What we set down here must not be the definitive history of Edwin Orlando Gabby Scott but the very least this newspaper can do to express the thanks of a grateful nation for the outstanding contributions of a gentle warrior and quiet revolutionary on behalf of worker’s rights to health and safety in this country.
It should be the earnest task of historians chronicling the trade union movement – from the formation of working men’s associations in the turbulent era of the 1930s through to the birth of the Barbados Workers Union in 1944, its contribution to postwar and post-Independence labour relations and up to the modern era of tripartism – to explain how Gabby Scott shaped the value system that guides acceptable conditions for working men and women in Barbados.
In the pantheon of labour leaders, we are accustomed to brash men of bravado, making as much noise as hay while the sun of publicity shone on them, as Sir Frank Walcott did against the sugar barons, and a firebrand Cardinal LeRoy Trotman – later Sir Roy – did against latter-day tycoons.
But of Sir Frank’s band of young lieutenants – Scott, LeRoy Trotman, Evelyn Greaves and Robert “Bobby” Morris – Scott would have appeared to many public eyes the least of the apostles. Many would have been wrong.
Gabby Scott has done as much as any strike leader to build the nation’s largest union’s public profile, particularly through media. The weekly column Your Union Speaks was required reading. Worker’s Viewpoint on radio has been important listening for the pulse of the union.
This de facto public relations guru relied on past experience in his decade-long life before he entered trade unionism – journalism. Indeed, even while on the clock for the BWU, he never tired of young reporters seeking both understanding of, and comment from, the eminence gris of the union.
Beginning as a young proofreader with the Daily News and moving quickly to the sports desk in 1967 before the paper folded a year later, he joined the Advocate-News under the venerable Robert Best.
And still, Gabby Scott was not done with putting his not inconsiderable creative talents to work, adding to the soundtrack of post-Independence Barbados as an accomplished band musician and singer with the Revelations band, alongside Richard Stoute.
But it would be with the BWU since 1979 that workplace health and safety would become his métier, as he pushed for the adoption of national standards in fields, offices and factories and ultimately legislative changes. He eventually earned national recognition with a Barbados Service Star in 2005 and a Barbados Jubilee Honour in 2016.
But the ultimate reward goes to a young nation with burgeoning industries, as Scott became not merely a promoter and advocate but happy warrior with proselytising zeal for a quality of working conditions no less valuable than a fatter paycheck.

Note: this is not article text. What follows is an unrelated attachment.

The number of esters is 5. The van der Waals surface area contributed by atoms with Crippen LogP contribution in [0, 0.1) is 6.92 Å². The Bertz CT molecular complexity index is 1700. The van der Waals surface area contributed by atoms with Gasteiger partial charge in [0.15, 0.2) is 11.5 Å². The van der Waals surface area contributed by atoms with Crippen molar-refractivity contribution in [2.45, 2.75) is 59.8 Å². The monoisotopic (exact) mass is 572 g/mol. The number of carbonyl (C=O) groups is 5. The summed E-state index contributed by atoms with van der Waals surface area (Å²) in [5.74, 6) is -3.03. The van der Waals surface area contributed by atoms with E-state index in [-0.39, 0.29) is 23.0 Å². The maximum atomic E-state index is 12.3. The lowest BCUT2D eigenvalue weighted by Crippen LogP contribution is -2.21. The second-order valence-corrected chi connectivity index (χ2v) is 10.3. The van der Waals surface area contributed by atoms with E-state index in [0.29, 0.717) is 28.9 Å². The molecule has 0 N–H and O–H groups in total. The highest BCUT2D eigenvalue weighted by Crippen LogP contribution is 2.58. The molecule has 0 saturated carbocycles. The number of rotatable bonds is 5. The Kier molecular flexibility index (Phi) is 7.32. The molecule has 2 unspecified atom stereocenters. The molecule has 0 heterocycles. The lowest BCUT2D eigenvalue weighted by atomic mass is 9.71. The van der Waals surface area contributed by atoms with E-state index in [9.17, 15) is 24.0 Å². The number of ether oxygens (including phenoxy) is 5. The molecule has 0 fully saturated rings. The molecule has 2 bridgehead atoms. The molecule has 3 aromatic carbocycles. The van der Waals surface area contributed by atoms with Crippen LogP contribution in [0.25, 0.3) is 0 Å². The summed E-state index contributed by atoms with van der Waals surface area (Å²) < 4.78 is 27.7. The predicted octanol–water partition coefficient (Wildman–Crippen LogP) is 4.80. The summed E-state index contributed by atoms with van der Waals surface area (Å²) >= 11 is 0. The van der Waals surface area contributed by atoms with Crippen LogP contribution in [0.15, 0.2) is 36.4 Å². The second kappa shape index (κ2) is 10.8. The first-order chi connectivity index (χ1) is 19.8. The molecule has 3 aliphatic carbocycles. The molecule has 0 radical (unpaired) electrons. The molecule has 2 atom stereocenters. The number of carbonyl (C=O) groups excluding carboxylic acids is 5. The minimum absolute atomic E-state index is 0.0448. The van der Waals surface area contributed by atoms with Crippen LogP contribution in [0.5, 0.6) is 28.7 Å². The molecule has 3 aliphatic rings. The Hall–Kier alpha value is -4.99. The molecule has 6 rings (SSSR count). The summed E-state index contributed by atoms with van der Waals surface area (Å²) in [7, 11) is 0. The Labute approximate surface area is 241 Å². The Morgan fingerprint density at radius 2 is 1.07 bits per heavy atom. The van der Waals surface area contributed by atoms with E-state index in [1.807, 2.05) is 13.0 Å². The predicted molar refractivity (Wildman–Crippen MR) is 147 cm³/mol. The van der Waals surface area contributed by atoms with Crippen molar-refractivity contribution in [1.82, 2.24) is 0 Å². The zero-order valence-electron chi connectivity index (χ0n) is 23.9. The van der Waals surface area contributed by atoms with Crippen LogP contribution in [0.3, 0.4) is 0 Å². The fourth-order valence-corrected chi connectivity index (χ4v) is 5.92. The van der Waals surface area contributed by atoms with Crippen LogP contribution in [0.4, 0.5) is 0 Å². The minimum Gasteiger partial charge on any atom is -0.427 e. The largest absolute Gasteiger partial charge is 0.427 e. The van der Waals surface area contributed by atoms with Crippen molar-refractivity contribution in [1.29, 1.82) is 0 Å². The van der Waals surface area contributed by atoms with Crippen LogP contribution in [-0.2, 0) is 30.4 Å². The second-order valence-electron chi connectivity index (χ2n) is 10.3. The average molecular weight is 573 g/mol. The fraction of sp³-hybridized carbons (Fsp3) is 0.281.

Orlando Gabby Scott deserves our thanks for his tireless work to bringing occupational health and safety out of the shadows of Barbadian machismo and managerial negligence. As he neared retirement, his recent concerns have shown how the movement for a safe and healthy workplace had since evolved.
After a generation’s worth of work to ensure that collective bargaining agreements contain provisions for protective clothing and gear, industrial safety protocols, Scott has turned his attention to mental health and chronic lifestyle diseases.
His legacy is a national workplace wellness policy he helped to draft – a roadmap for ensuring that where we work should be enabling environments for healthy labour.
It is a fitting coda that it should fall to the outgoing Senior Assistant General Secretary of the BWU to deliver the remarks of the health expert on the blue-ribbon policymaking panel, the Pan American Health Organization’s representative to Barbados and the Eastern Caribbean, Dr. Godfrey Xuereb, at the policy’s launch: “To achieve wellness, we must ensure that our worksites are conducive to a healthy environment, not just with regards to air pollution, to ergonomic desks and to be free from physical hazards.
“But in a Barbados of 2020 where the main causes of disability and burden of disease is that from non-communicable diseases, we need to also look at our workplaces as having enabling environments for people to practise healthy eating, be physically active, not be exposed to tobacco smoke and ensure that they have a good work life balance to keep them mentally fit.
“If we don’t stem the scourge of NCDs – especially diabetes and hypertension – we will soon have the most important resource in this country too sick to be productive.”
These words could as easily have come directly and originally from Gabby Scott himself. They require our earnest thanks for work well done in the service of the Barbadian worker. But the best way to pay him tribute would be to ensure that leaders of government, business and labour work no less assiduously than he has to ensure a healthier, safer place in which to work.
Gabby Scott has paved the way.